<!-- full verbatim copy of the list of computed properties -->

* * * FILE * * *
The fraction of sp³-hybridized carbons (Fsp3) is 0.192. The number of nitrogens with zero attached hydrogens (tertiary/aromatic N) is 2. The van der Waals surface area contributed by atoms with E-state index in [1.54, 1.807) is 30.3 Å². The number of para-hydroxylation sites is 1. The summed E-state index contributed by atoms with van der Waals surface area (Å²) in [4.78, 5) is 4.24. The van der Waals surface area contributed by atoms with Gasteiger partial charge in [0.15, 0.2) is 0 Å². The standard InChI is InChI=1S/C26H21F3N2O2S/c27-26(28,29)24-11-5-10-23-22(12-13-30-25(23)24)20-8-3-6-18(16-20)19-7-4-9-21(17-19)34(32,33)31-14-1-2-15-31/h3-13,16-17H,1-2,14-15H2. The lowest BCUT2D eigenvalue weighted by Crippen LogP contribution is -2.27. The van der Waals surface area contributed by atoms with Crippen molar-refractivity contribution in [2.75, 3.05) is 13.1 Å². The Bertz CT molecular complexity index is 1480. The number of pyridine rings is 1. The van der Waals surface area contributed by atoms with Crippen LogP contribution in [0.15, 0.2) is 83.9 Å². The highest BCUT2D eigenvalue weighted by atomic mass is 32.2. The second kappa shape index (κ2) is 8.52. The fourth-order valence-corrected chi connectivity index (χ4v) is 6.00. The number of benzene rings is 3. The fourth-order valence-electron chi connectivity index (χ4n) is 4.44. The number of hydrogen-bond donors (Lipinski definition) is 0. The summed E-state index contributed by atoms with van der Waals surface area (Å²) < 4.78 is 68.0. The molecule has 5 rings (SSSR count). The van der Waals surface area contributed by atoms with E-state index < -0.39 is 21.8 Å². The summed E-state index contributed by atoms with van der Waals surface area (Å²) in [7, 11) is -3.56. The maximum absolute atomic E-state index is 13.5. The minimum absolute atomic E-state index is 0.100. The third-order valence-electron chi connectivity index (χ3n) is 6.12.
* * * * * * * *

The fraction of sp³-hybridized carbons (Fsp3) is 0.192. The number of nitrogens with zero attached hydrogens (tertiary/aromatic N) is 2. The van der Waals surface area contributed by atoms with E-state index in [1.54, 1.807) is 30.3 Å². The number of para-hydroxylation sites is 1. The summed E-state index contributed by atoms with van der Waals surface area (Å²) in [4.78, 5) is 4.24. The van der Waals surface area contributed by atoms with Gasteiger partial charge in [0.15, 0.2) is 0 Å². The standard InChI is InChI=1S/C26H21F3N2O2S/c27-26(28,29)24-11-5-10-23-22(12-13-30-25(23)24)20-8-3-6-18(16-20)19-7-4-9-21(17-19)34(32,33)31-14-1-2-15-31/h3-13,16-17H,1-2,14-15H2. The lowest BCUT2D eigenvalue weighted by Crippen LogP contribution is -2.27. The van der Waals surface area contributed by atoms with Crippen molar-refractivity contribution in [2.75, 3.05) is 13.1 Å². The Bertz CT molecular complexity index is 1480. The number of pyridine rings is 1. The van der Waals surface area contributed by atoms with Crippen LogP contribution in [0.15, 0.2) is 83.9 Å². The highest BCUT2D eigenvalue weighted by atomic mass is 32.2. The second kappa shape index (κ2) is 8.52. The fourth-order valence-corrected chi connectivity index (χ4v) is 6.00. The number of benzene rings is 3. The fourth-order valence-electron chi connectivity index (χ4n) is 4.44. The number of hydrogen-bond donors (Lipinski definition) is 0. The summed E-state index contributed by atoms with van der Waals surface area (Å²) < 4.78 is 68.0. The molecule has 5 rings (SSSR count). The van der Waals surface area contributed by atoms with E-state index < -0.39 is 21.8 Å². The summed E-state index contributed by atoms with van der Waals surface area (Å²) in [7, 11) is -3.56. The maximum absolute atomic E-state index is 13.5. The minimum absolute atomic E-state index is 0.100. The third-order valence-electron chi connectivity index (χ3n) is 6.12.